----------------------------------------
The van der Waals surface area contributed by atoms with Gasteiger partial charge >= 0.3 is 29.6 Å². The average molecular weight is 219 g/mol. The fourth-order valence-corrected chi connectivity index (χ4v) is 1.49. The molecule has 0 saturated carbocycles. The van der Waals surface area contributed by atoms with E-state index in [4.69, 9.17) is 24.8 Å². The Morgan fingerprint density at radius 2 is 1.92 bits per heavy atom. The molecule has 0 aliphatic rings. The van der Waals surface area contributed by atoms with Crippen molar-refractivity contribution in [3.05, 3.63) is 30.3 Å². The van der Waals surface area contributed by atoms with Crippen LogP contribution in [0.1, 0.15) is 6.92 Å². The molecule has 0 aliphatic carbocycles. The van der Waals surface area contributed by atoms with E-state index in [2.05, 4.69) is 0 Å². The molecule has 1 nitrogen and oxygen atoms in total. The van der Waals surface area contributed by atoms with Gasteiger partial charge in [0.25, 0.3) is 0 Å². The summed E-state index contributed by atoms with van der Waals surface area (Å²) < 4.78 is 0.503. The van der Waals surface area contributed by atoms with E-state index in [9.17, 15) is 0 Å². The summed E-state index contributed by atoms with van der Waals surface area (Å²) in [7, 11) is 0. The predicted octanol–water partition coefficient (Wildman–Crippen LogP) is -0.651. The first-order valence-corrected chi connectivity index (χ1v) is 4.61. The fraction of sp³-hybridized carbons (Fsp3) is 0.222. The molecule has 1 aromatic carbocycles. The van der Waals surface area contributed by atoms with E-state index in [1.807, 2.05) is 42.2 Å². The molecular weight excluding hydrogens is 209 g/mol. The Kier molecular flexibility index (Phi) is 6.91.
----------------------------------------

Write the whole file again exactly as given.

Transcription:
The van der Waals surface area contributed by atoms with Gasteiger partial charge >= 0.3 is 29.6 Å². The average molecular weight is 219 g/mol. The fourth-order valence-corrected chi connectivity index (χ4v) is 1.49. The molecule has 0 saturated carbocycles. The van der Waals surface area contributed by atoms with E-state index in [4.69, 9.17) is 24.8 Å². The Morgan fingerprint density at radius 2 is 1.92 bits per heavy atom. The molecule has 0 aliphatic rings. The van der Waals surface area contributed by atoms with Crippen molar-refractivity contribution in [3.05, 3.63) is 30.3 Å². The van der Waals surface area contributed by atoms with Crippen LogP contribution in [0.1, 0.15) is 6.92 Å². The molecule has 0 aliphatic carbocycles. The van der Waals surface area contributed by atoms with E-state index in [2.05, 4.69) is 0 Å². The molecule has 1 nitrogen and oxygen atoms in total. The van der Waals surface area contributed by atoms with Gasteiger partial charge in [0.25, 0.3) is 0 Å². The summed E-state index contributed by atoms with van der Waals surface area (Å²) < 4.78 is 0.503. The van der Waals surface area contributed by atoms with E-state index in [9.17, 15) is 0 Å². The summed E-state index contributed by atoms with van der Waals surface area (Å²) in [7, 11) is 0. The predicted octanol–water partition coefficient (Wildman–Crippen LogP) is -0.651. The first-order valence-corrected chi connectivity index (χ1v) is 4.61. The fraction of sp³-hybridized carbons (Fsp3) is 0.222. The molecule has 1 aromatic carbocycles. The van der Waals surface area contributed by atoms with E-state index in [1.807, 2.05) is 42.2 Å². The molecular weight excluding hydrogens is 209 g/mol. The Kier molecular flexibility index (Phi) is 6.91.